April 1, 2011 |
Faced with a critical budget shortfall, the Philadelphia School District will unveil the draft of a plan next week to close and consolidate schools to deal with 70,000 empty seats. The meeting, scheduled for 5 p.m. Thursday at the district's headquarters at 440 N. Broad St., is the next step in a process the district calls "right-sizing" that will include six community meetings later in the month. While some changes will be implemented in the fall, district officials said no closings or consolidations would occur until the 2012-13 academic year.
January 9, 2012 |
The Archdiocese of Philadelphia's announcement that it plans to close 49 schools in June not only produced anger and grief, it spawned rumors and misinformation. Some of the errors causing the most consternation centered on school appeals and the hiring process for displaced elementary school teachers. According to some accounts circulating over the weekend, Archbishop Charles J. Chaput had changed his mind and would not review cases where schools believed that the recommended closing was based on factual errors.
March 2, 2010 |
A federal prosecutor said during her closing argument yesterday at the fraud trial stemming from the 2006 death of Danieal Kelly that Danieal's condition at the time she died was proof that the defendants "didn't do their jobs. " Danieal, 14, who had cerebral palsy, died on Aug. 4, 2006. She weighed just 42 pounds and had bed sores that were bone deep. Four employees of MultiEthnic Behavioral Health - co-founders Mickal Kamuvaka and Solomon Manamela, and caseworkers Julius Juma Murray and Mariam Coulibaly - are charged with billing the city for in-home visits to at-risk families that were never made under a $3.7-million contract.
April 23, 2012 |
The Philadelphia School District will massively restructure itself in the coming months, fundamentally altering the way it is organized and run - and possibly closing 40 low-performing, underused schools next year and shifting many more students to charters. The district faces a $218 million shortfall for the coming school year, more than previously stated and subject to rise if Mayor Nutter's proposed city tax plan does not materialize or if a recent charter school ruling is not altered.
February 5, 2012 |
The Catholic schools in the Archdiocese of Philadelphia fighting proposed closings and mergers have held candlelight vigils, organized rallies and marches, and served up spaghetti dinners. As part of their fund-raising campaigns, they have created Facebook pages, set up Twitter accounts, and sold everything from T-shirts to hair tinsel in school colors. They also have made presentations with enrollment data and financial projections to archdiocesan officials. Now, they await word of their fates.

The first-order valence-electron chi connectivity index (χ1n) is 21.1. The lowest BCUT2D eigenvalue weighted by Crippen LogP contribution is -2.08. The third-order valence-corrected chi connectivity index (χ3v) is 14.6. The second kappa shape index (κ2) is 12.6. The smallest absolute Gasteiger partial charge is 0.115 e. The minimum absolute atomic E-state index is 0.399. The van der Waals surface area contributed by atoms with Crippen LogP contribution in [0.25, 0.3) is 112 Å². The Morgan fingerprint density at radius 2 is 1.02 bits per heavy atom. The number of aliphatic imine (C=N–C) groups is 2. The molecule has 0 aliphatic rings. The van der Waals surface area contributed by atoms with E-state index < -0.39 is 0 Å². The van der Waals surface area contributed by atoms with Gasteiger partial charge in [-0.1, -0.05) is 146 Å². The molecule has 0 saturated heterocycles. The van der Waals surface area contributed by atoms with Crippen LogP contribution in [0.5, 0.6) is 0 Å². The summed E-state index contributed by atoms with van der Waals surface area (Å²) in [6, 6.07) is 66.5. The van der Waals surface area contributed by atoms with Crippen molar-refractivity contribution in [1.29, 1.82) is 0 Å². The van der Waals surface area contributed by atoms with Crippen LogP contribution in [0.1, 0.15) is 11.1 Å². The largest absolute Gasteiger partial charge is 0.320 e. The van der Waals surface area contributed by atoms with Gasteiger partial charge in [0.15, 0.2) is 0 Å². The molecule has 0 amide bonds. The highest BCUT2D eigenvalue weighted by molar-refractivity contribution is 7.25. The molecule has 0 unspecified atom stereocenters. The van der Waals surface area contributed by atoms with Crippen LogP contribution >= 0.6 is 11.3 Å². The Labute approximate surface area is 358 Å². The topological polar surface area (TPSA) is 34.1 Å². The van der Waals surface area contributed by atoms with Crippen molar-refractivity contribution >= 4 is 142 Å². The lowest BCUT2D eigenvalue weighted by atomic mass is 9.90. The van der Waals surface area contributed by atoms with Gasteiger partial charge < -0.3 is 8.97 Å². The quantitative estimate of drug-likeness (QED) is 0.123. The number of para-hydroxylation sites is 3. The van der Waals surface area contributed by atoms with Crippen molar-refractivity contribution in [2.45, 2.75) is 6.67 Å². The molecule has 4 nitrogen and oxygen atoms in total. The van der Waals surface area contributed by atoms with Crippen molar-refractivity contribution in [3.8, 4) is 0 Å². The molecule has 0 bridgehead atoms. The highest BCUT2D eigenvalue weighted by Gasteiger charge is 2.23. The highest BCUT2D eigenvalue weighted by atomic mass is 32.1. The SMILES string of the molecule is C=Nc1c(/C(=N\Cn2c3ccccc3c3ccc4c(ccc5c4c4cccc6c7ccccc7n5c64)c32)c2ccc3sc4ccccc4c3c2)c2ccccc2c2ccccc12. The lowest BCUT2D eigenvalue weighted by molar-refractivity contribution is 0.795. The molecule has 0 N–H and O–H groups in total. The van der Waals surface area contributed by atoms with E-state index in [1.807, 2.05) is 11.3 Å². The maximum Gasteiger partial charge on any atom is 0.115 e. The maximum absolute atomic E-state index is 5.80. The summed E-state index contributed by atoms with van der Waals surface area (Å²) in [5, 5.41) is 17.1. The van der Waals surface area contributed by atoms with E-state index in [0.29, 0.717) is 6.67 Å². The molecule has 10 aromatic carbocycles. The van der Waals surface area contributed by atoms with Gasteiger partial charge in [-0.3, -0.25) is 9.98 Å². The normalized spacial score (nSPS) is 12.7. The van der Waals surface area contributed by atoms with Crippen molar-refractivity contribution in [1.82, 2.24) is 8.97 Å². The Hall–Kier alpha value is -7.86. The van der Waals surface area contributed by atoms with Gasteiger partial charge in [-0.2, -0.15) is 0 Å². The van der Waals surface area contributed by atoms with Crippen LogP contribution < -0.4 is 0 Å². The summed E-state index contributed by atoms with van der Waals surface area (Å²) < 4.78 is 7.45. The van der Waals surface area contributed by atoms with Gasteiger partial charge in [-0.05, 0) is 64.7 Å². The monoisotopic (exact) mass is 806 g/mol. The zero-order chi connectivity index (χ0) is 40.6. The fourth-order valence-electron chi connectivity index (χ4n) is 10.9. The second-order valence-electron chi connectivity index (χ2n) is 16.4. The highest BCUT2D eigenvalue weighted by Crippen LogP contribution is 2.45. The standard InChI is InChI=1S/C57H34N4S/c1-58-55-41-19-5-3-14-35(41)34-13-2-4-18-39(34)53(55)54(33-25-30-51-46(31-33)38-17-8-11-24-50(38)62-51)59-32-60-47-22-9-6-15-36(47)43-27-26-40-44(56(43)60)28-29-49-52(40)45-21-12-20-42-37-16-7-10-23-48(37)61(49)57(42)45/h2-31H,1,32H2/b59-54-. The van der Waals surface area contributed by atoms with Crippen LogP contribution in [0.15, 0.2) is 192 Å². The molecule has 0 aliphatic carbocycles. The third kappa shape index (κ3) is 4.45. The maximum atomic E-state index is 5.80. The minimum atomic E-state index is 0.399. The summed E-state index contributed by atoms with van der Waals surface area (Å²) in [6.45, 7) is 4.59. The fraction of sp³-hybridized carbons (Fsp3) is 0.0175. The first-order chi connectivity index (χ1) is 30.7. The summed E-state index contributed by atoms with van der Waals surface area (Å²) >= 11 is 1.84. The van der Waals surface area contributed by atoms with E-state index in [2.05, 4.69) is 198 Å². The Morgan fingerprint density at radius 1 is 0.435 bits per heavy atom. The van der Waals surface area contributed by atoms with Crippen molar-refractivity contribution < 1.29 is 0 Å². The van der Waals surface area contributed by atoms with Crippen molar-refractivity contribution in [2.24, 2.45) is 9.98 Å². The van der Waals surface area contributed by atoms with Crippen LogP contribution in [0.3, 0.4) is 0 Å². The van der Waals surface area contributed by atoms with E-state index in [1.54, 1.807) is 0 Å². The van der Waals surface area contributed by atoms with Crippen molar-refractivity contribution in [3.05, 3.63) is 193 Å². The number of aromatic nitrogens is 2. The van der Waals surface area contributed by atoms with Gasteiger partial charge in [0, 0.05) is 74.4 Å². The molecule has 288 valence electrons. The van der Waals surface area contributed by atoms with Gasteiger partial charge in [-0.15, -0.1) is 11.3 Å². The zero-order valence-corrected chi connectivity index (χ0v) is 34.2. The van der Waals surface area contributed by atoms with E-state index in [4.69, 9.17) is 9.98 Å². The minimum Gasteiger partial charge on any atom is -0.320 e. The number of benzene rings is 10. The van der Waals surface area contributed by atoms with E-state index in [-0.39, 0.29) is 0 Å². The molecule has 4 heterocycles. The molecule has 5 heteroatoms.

January 20, 1994 |
Many Philadelphia businesses shut down by early afternoon yesterday to conserve electric power in response to Gov. Casey's declaring a state of emergency. Some Center City office buildings reported temporary power outages yesterday morning that disrupted operations and caused computer systems to crash. And retailers were hard hit by a lack of customers, who heeded warnings to stay off icy roads. But many manufacturing plants continued operating, often with fewer workers and less than full power, or by running their own generators.
December 6, 2011 |
The U.S. Postal Service frayed nerves Monday with talk of downsizing and diminishing first-class mail service, but officials insisted that no final decisions had been reached about closing more than 250 regional facilities, including large centers in the Philadelphia area. The Postal Service announced its intention to seek the Postal Regulatory Commission's opinion on $3 billion worth of cuts. Among the regional postal facilities under consideration for closure are centers in Tredyffrin Township (Chester County)
January 12, 2014 |
CITING CONCERNS about stability and consistency, Philadelphia School District Superintendent William Hite said yesterday that he will not recommend any school closings this year. The announcement follows 30 school closings in the past two years, including 24 a year ago, to address steadily declining enrollment and underutilized buildings. In announcing his decision during a conference call with reporters, Hite said his focus was on bolstering existing neighborhood schools. "The primary factor is we could not guarantee, based on where space was available, we would be improving the academic environment for children," he said.
June 29, 2014 |
The New Jersey Supreme Court has rebuffed efforts by two local charter schools to delay their Department of Education-ordered closings. The D.U.E. Season Charter School in Camden and the Renaissance Regional Leadership Charter School in Pemberton Township lost their bids for emergency relief because they "failed to demonstrate a likelihood of success on the merit," according to court documents dated Friday. The schools have been told they must close as of Monday, state Education Department spokesman Rich Vespucci said.